A bad day to buy a GPS watch

Google announced the developer preview of their new Android Fit Platform and with it the new Fitness Data Store.

This is pretty big news for three reasons:

1) It will be accessible from a REST API (hopefully with push notifications). If Apple follows suit, I think this will mean that all of the apps that have been ruthlessly siloing their data are suddenly left without clothes and on the defensive. In the end, there will only be 2 silos: Apple and Google. Users just won’t use apps that don’t integrate with the Fitness Data Store, and Google and Apple will be in a position to simply prohibit them from the App Store.

2) Combined with the new Google Wear SDK announcement, this means that app developers can compete with the big hardware manufacturers on their home turf, a watch on someone’s wrist. With a price point at or below $200, there’s virtually no reason I can imagine why someone would want a dedicated fitness watch. They’ll go the way of dedicated phones dedicated to making calls. Maybe not this year, but in 2 or 3 years I don’t see how Garmin, Tom Tom,  Suunto, Polar or any one else can stay in this business without making Android watches. They’ll have to fight tooth and nail or go the way of Blackberry or Nokia.

3) The new Sensors API looks like it lowers the bar to making a fitness app to essentially a UI exercise. Which is great for everyone, because developers can focus on adding value above and beyond logging data from sensors. That should free them up for all kinds of innovation. But even more importantly, up until now, most of the major apps have been able to keep a pretty tight hand on their user’s data by either crafting terms of service that made it impossible for competitors to use their APIs, or deliberately crippling their data exports in subtle ways to sabotage the data quality. With the new Fitness Data Store and Apple Healthkit, that’s likely going to become much more challenging. All of a sudden, they’re going to have to compete on quality rather than lock in, and that’s going to be great news for everyone.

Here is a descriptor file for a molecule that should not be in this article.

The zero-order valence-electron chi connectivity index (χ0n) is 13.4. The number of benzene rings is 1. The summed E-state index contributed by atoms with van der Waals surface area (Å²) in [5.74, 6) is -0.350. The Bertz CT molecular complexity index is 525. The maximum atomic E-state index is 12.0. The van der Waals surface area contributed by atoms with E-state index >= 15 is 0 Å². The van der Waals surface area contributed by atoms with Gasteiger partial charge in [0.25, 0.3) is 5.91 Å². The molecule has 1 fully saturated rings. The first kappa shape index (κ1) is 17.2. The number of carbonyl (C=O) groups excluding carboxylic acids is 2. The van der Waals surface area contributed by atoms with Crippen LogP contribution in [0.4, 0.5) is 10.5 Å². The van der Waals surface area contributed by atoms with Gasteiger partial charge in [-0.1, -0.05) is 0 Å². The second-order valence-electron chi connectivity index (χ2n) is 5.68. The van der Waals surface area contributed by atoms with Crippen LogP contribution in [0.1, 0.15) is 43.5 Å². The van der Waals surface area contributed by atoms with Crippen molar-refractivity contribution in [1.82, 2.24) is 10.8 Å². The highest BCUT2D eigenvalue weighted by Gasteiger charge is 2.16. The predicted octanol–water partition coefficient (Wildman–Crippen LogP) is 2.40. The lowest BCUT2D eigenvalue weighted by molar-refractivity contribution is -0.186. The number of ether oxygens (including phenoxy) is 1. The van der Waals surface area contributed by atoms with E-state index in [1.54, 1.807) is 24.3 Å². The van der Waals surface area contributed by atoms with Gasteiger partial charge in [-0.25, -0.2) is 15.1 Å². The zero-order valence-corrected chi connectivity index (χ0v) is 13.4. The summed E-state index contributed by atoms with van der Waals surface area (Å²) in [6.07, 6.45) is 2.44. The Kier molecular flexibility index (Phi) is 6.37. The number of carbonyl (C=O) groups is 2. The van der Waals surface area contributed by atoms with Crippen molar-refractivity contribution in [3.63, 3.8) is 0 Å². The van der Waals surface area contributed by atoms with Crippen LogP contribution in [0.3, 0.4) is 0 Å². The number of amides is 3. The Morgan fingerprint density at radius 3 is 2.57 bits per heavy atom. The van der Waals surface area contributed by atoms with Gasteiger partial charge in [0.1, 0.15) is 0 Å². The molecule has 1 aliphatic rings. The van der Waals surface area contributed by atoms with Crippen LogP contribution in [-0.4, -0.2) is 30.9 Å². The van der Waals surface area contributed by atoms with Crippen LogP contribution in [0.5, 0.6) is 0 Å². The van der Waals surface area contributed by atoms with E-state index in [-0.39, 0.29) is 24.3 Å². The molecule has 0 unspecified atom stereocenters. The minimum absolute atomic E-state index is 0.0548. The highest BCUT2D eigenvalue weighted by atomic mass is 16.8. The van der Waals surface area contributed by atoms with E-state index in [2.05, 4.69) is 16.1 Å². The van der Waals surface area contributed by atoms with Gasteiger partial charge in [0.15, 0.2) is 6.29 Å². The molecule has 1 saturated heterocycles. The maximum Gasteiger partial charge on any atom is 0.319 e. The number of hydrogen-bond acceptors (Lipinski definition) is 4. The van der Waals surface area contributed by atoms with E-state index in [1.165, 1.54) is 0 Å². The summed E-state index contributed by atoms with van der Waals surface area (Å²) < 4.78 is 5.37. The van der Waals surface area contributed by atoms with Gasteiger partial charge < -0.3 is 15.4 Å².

Nothing like a little market disruption to get the blood flowing. I can’t really see how this isn’t incredible news for runners everywhere and, of course, for those platforms that have aligned their interests with runners as closely as they can, of which Smashrun humbly aspires to number among.
I think I’d already be coding an integration tonight if the REST API was available. But unfortunately, it looks like I’ll have to wait for the Official release for that.

2 thoughts on “A bad day to buy a GPS watch

  1. I’m still not sure that the GPS quality in the Android environment or the battery life with it on is good enough yet to squeeze out the specialty watches. If those things can be resolved, I think that’s when things get really interesting.

  2. Agreed. Not sure always on GPS is feasible in a watch without some advancement in battery tech. But I suspect a “sport watch” version from Samsung or LG competing head to head with Garmin, TomTom, etc is just a matter of time. The smart watch seems to many to be cool tech in search of use case, and I have to imagine the major manufactures must be looking to the established fitness market, especially when Android and Apple have made it clear that fitness is going to be a cornerstone of their APIs. Anytime dedicated hardware goes up against software, software is going to win, just a matter of when.

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